It'a fair to wonder if turnovers will plague Jones beyond his rookie campaign, and it's one of the biggest reasons for concern surrounding the rebuilding Giants right now.
New York Jets: Adam Gase
By no means is the New York Jets offense devoid of talent, and first-year Jets head coach Adam Gase is supposed to be an offensive mastermind who specializes in coaching quarterbacks.
Under Gase, second-year quarterback Sam Darnold has regressed, while big-money running back Le'Veon Bell has largely been a non-factor.
The website HeadCoachRanking.com considers Gase the worst active head coach in the league by a significant margin, and they rank him last or tied for last when it comes to play-calling, personnel utilization, game-planning, in-game adjustments and clock management.
This shouldn't be a surprise considering Gase failed to improve the offense or consistently win games in Miami, but the Jets have already said they're sticking with him for at least another year.
Oakland Raiders: Defensive Miscues
The Oakland Raiders defense has packed more of a punch this year than it did when it generated only 17 takeaways and a league-low 13 sacks while surrendering a league-high 29.2 points per game last season.
But by no means has that unit become an asset. It remains untrustworthy, as evidenced by several damning numbers.
- The Raiders have been flagged a league-high 46 times on defense. That includes a ridiculous nine pass interference calls. No other defense has committed 40 penalties.
- Only the Giants have surrendered more 20-plus-yard touchdowns, while only the Bengals have given up more 20-plus-yard plays.
- They've allowed touchdowns on 65.6 percent of their defensive red-zone possessions, trailing only the Panthers (65.7 percent).
- While they at least rank in the middle of the pack with 25 sacks, 10 came in the last two weeks against the Bengals and Chargers' terrible offensive lines. They've generated pressure on only 19.5 percent of opposing dropbacks, which is the fifth-lowest rate in the league.
- The defense ranks 29th in terms of DVOA, which is ahead of only Arizona, Cincinnati and Miami.
Oakland's schedule has been soft, but its defense often couldn't get off the field against Kansas City, Minnesota, Green Bay, Houston and Detroit. That's a bad omen for a playoff contender in the weak AFC.
Philadelphia Eagles: The Receiving Corps
When it comes to DYAR (Defense-adjusted Yards Above Replacement), no Philadelphia Eagles receiver ranks among the top 36 players in the league at that position. Top target Alshon Jeffery ranks 37th in that area, while the oft-maligned Nelson Agholor ranks dead last by a wide margin among 66 qualified receivers.
Those two have been painfully unreliable, while no other wideout on the roster has more than 10 catches this season.
According to the Washington Post, only Bears and Dolphins pass-catchers have dropped more passes than Philly's corps. But with DeSean Jackson on injured reserve and the trade deadline in the past, it looks as though they'll have to sink or swim with this thin, shaky group.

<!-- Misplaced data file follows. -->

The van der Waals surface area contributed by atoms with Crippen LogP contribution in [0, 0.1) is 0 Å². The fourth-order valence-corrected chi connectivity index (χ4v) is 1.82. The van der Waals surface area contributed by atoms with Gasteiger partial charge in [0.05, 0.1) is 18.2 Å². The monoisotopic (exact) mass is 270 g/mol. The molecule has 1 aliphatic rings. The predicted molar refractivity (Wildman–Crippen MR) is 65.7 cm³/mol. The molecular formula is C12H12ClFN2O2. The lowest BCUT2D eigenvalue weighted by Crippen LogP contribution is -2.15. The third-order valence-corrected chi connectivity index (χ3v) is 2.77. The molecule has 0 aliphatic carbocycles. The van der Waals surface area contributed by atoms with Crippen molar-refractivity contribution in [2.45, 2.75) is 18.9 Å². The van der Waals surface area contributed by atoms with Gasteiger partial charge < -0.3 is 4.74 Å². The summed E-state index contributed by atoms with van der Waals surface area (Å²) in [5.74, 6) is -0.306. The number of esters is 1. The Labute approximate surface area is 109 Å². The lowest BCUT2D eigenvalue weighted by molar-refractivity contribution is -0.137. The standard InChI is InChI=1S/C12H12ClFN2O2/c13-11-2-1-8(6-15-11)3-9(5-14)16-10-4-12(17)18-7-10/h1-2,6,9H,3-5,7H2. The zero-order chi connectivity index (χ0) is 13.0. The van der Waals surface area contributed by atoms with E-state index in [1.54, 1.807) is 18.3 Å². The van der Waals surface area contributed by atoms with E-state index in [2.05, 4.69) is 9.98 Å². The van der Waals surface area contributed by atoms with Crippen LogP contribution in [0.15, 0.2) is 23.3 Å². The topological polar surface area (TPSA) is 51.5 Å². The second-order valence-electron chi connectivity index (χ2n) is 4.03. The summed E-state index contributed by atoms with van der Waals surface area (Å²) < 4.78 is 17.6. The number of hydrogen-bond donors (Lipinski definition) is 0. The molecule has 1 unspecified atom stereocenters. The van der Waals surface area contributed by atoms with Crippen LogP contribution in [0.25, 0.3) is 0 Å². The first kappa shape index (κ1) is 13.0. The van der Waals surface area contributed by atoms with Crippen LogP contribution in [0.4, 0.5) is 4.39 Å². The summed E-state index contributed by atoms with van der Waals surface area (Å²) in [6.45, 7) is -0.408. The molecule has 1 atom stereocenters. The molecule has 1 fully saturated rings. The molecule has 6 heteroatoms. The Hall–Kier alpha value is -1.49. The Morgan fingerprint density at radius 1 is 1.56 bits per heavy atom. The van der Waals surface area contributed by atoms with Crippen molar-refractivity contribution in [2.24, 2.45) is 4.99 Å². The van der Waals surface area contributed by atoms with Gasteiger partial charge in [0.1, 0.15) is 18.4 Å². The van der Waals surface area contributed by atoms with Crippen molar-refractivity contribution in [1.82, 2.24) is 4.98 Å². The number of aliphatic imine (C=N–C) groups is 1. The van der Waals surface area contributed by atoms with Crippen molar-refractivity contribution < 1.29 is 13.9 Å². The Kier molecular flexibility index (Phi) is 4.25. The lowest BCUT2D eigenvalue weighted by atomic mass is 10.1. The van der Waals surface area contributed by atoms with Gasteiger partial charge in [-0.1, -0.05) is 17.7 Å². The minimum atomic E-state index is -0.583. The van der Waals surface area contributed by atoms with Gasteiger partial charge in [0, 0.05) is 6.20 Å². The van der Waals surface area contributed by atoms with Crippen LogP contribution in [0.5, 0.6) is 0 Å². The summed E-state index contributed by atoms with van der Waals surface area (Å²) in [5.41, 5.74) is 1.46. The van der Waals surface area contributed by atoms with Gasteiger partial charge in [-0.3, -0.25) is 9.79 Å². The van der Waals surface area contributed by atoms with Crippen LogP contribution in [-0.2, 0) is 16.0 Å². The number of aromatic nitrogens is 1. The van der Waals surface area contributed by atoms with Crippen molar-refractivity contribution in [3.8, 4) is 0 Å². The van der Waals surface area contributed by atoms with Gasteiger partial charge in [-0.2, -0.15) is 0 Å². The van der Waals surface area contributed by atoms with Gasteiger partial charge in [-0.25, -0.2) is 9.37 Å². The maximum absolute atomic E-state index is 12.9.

Agholor hasn't scored a touchdown since September, and among the 72 players who have been targeted at least 50 times, he's the only one who has caught fewer than 60 percent of the passes thrown his way while averaging fewer than 9.0 yards per catch. He's also fumbled twice this season.
Jeffery is a good player, and he and tight end Zach Ertz could still right this ship. But he was limited by a calf injury early in the season and is now dealing with a bad ankle.
It just doesn't feel like this is Philly's year, mainly because quarterback Carson Wentz has nobody reliable to throw to.
Pittsburgh Steelers: The Entire Damn Offense
On 3rd-and-3 or less, every NFL offense has converted at least 40 percent of the time...except the Pittsburgh Steelers, who haven't gained first downs on even 30 percent of their 3rd-and-shorts this season. They're only 9-for-28 when facing 3rd-and-3 or less, which is an indictment of both the passing and running game.
We can't focus solely on interim starting quarterback Mason Rudolph, although the 2018 third-round pick is averaging an AFC-low 6.3 yards per throw and has completed only 11-of-37 deep-pass attempts since Week 8.
Running back James Conner has only one 60-yard rushing game and a sad 3.8 yards-per-attempt average, while backup Jaylen Samuels has been even less effective (2.6 yards per attempt). Meanwhile, everyone in the receiving corps has been remarkably inconsistent, including star receiver JuJu Smith-Schuster.
Even the experienced Pittsburgh offensive line hasn't been right, particularly when it comes to taking penalties. Granted, that might be related to their need to compensate for the lack of talent around them.
The Steelers have one of the most talented, opportunistic defenses in the NFL, but their train-wreck offense will likely cost them a chance to contend down the stretch in 2019.
San Francisco 49ers: Haven't Been Here, Haven't Done This
The NFC's breakout team in 2017 was the Rams, who shocked the league with an NFC West title but then fell flat during a wild-card home playoff loss to the defending NFC champion Falcons.